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Lawmaker wants Dayton to oppose clean energy plan

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Sherco Plant
Coal is piled at the Sherburne County Generation Plant (Sherco) in Becker, Minn., October 2, 2012.
Jeffrey Thompson | MPR News 2012

The chairman of the state House energy committee has asked Gov. Mark Dayton to oppose the federal Clean Power Plan aimed at reducing emissions linked to climate change.

  State Rep. Pat Garofalo, R-Farmington, who oversees the Job Growth and Energy Affordability Policy and Finance Committee, argued in a letter that Dayton should join states like North Dakota and Wisconsin in opposing the plan, which the U.S. Environmental Protection Agency issued last month.

  The Clean Power Plan calls for an overall 32 percent reduction in carbon emissions from power plants by 2030, but gives states flexibility in how they meet their targets.

  Dayton's administration has been gathering input on how Minnesota should reduce power plant emissions, but Garofalo asked the governor to begin working with the Legislature immediately.

  He said the Clean Power Plan does not give the state enough credit for the progress it's made already on renewable energy and asked the governor to work to make Minnesota's energy "both cleaner and cheaper."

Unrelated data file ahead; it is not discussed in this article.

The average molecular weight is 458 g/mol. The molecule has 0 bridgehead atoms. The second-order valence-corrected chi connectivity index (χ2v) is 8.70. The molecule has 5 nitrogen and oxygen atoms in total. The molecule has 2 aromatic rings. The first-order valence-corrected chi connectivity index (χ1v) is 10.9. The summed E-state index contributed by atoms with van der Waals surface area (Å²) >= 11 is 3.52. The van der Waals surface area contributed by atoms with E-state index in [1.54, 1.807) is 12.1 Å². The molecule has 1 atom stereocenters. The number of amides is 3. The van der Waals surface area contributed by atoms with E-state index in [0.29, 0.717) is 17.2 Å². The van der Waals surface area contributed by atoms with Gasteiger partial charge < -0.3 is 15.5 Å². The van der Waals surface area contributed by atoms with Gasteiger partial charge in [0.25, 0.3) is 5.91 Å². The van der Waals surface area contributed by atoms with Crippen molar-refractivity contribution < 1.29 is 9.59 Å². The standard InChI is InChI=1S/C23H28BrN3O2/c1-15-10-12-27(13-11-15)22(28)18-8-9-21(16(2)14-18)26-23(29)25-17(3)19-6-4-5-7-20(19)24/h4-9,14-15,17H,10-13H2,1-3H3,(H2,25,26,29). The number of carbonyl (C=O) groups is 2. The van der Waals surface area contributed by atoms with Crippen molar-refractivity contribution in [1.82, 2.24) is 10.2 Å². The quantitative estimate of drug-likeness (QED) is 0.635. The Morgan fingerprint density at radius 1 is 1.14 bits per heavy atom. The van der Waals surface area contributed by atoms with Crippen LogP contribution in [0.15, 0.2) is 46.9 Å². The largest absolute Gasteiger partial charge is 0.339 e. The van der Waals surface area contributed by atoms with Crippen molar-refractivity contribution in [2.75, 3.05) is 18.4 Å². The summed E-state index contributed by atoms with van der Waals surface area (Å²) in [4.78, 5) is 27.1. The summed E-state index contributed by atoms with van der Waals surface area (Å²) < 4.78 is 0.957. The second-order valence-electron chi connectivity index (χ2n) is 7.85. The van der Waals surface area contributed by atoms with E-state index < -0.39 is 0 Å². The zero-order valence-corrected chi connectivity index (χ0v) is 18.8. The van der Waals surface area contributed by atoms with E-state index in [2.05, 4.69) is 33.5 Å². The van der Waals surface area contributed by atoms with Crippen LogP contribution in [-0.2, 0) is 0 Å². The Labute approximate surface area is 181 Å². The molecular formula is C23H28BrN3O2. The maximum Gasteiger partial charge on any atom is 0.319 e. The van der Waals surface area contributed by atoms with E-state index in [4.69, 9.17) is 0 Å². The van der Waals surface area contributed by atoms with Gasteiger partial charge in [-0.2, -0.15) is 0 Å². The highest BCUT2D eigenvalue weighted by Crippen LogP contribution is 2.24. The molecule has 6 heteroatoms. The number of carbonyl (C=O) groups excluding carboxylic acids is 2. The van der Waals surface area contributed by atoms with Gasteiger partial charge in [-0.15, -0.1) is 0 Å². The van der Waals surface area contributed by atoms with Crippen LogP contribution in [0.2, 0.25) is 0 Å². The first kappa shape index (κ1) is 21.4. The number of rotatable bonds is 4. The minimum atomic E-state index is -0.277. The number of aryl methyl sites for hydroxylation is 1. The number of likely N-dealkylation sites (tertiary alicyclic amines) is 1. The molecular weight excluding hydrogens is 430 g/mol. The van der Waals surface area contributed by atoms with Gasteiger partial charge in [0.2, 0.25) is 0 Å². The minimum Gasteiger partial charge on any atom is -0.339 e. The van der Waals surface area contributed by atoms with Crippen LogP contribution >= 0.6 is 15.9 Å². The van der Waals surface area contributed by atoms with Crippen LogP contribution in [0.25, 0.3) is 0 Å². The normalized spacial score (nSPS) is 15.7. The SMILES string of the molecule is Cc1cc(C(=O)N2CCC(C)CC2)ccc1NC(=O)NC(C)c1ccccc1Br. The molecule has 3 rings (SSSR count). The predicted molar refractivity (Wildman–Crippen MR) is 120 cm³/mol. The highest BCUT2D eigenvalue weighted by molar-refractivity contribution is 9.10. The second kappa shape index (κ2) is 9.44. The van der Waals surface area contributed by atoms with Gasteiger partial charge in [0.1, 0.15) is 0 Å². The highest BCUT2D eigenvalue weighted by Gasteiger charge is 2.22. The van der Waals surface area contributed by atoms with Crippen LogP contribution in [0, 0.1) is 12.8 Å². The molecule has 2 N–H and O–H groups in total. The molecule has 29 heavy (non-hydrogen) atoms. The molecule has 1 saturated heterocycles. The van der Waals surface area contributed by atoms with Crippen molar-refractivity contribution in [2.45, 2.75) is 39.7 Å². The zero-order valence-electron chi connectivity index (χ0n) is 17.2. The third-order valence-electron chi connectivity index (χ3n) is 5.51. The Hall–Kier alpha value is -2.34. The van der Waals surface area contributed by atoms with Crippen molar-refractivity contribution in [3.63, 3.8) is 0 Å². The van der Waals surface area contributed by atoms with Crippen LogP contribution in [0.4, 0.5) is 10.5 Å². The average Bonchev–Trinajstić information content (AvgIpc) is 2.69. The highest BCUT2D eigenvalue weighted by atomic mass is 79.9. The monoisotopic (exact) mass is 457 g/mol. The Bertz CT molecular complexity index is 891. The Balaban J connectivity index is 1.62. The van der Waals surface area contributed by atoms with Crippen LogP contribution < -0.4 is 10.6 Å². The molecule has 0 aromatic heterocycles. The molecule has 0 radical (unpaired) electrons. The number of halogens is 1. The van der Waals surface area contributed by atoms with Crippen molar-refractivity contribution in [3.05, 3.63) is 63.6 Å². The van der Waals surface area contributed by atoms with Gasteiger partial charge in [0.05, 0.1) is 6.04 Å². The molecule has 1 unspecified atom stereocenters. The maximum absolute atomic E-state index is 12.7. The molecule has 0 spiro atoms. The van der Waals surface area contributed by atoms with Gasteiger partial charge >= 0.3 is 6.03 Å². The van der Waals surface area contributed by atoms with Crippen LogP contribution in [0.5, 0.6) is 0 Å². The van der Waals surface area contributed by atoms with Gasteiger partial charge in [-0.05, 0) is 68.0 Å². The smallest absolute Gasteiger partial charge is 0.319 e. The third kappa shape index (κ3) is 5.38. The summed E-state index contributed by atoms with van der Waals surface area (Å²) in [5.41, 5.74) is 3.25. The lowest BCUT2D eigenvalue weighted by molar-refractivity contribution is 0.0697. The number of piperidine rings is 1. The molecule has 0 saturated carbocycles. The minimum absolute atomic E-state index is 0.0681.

Garofalo said he's especially concerned about the future of Xcel Energy's coal plant in Sherburne County, which he said is a significant employer and property taxpayer.

  "Shutting down facilities such as Sherco will have a devastating impact on workers and host communities, with no offsetting benefits," he wrote.

  Garofalo is holding a committee hearing next week in Becker, where Sherco is located.

  Clean energy groups have applauded the Clean Power Plan, saying the state should work to exceed the federal mandate and meet its own greenhouse gas emission goals established in the 2007 Next Generation Energy Act.

  Meanwhile, Xcel Energy officials have said the utility is ready to move ahead to meet the federal emissions targets. In October, Xcel is expected to file plans with state regulators that could include early retirement options for one or both of Sherco's older coal-fired units.